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article imageOp-Ed: Tokyo whale selling off big lots of bitcoin

By Ken Hanly     Mar 7, 2018 in Technology
Tokyo - Nobuaki Kobayashi is a Tokyo attorney and bankruptcy trustee for the defunct Mt. Gox cryptocurrency exchange who is selling large lots of bitcoin and bitcoin cash and has been doing so since late last September.
Kobayashi has sold about $400 million of the coins since then and is holding another $1.9 billion at present. He will consider selling them as well in order to pay off Mt. Gox's creditors. Mt. Gox had been once the world's largest bitcoin exchange before filing for bankruptcy 4 years ago.
Bitcoin whales
Whales are individuals or groups who hold sufficiently large quantities of a coin that it is thought they can influence the market by buying or selling large amounts of the coin. Koboyashi has large amounts of bitcoin and so could be regarded as a bitcoin whale. However, Kobayashi is not both a buyer and a seller as whales are usually. Koboyashi is trying to sell off his bitcoin at the highest price he can. If he sells too much at once he could drive the price down not something he wants to do.
Whales are more likely to have significant effects in smaller cryptocoin markets compared to that of bitcoin which is the largest coin by market cap. The term whale is used because whales are the largest creature in the ocean as compared to small fish which they can overpower. Similarly it is thought that large traders can effect groups of small traders.
Mt. Gox
Mt. Gox was a bitcoin exchange in Tokyo Japan that was launched in July 2010. By 2013 it was handling more than 70 percent of all bitcoin transactions globally and was the world's largest and leading bitcoin exchange.
However, in February of 2014 the exchange suspended trading, and closed its website and exchange services. It then filed for bankruptcy protection from creditors. In April of 2014 it began liquidation proceedings.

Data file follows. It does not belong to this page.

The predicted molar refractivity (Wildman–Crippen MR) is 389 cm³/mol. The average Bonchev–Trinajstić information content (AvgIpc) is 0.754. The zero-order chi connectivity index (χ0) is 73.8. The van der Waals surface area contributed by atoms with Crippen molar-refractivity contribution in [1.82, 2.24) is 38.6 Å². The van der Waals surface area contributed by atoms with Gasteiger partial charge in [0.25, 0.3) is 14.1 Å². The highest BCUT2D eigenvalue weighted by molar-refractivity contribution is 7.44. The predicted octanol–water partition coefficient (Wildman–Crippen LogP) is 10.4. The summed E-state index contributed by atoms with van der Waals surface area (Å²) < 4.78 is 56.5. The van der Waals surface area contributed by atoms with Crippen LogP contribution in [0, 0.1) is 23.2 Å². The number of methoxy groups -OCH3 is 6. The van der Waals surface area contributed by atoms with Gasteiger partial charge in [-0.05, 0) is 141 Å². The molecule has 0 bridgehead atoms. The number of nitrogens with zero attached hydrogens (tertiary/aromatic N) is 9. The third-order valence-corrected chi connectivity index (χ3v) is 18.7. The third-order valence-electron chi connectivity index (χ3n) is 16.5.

Mt. Gox announced that approximately 850,000 bitcoins belonging to customers and the company were missing and likely stolen, an amount valued at more than $450 million at the time. 200,000 bitcoins have since been "found". The reasons for the disappearance of the others was at first unclear although the exchange suggested it was through a hacker. Some thought it might have been fraud or mismanagement as well. In April 2015 new evidence provided by Tokyo security company WizSec led to the conclusion that "most or all of the missing bitcoins were stolen straight out of the Mt. Gox hot wallet over time, beginning in late 2011."
In August of 2015, the CEO of Mt. Gox, Mark Karpeles was arrested by Japanese police. He was charged with fraud and embezzlement as well as manipulating the Mt. Gox computer system to increase the balance in the account. Japanese prosecutors accused him also of misappropriating $2.6 million in bitcoin that was deposited in trading accounts and moving it to another account he controlled. This was six months before the exchange failed.
Kobayashi trying to get highest price possible for the bitcoin he sells
Kobayashi's report on his sales since November show his sales averaged $10,105 per coin. This is not too far off what bitcoin is trading for recently. Kobayashi has plenty of bitcoins left to sell. If he sells too many at once the coin could reach an oversold position and the price could fall. No doubt his strategy will be to sell large lots but not too large and sell them when bitcoin's price is rising.
This opinion article was written by an independent writer. The opinions and views expressed herein are those of the author and are not necessarily intended to reflect those of
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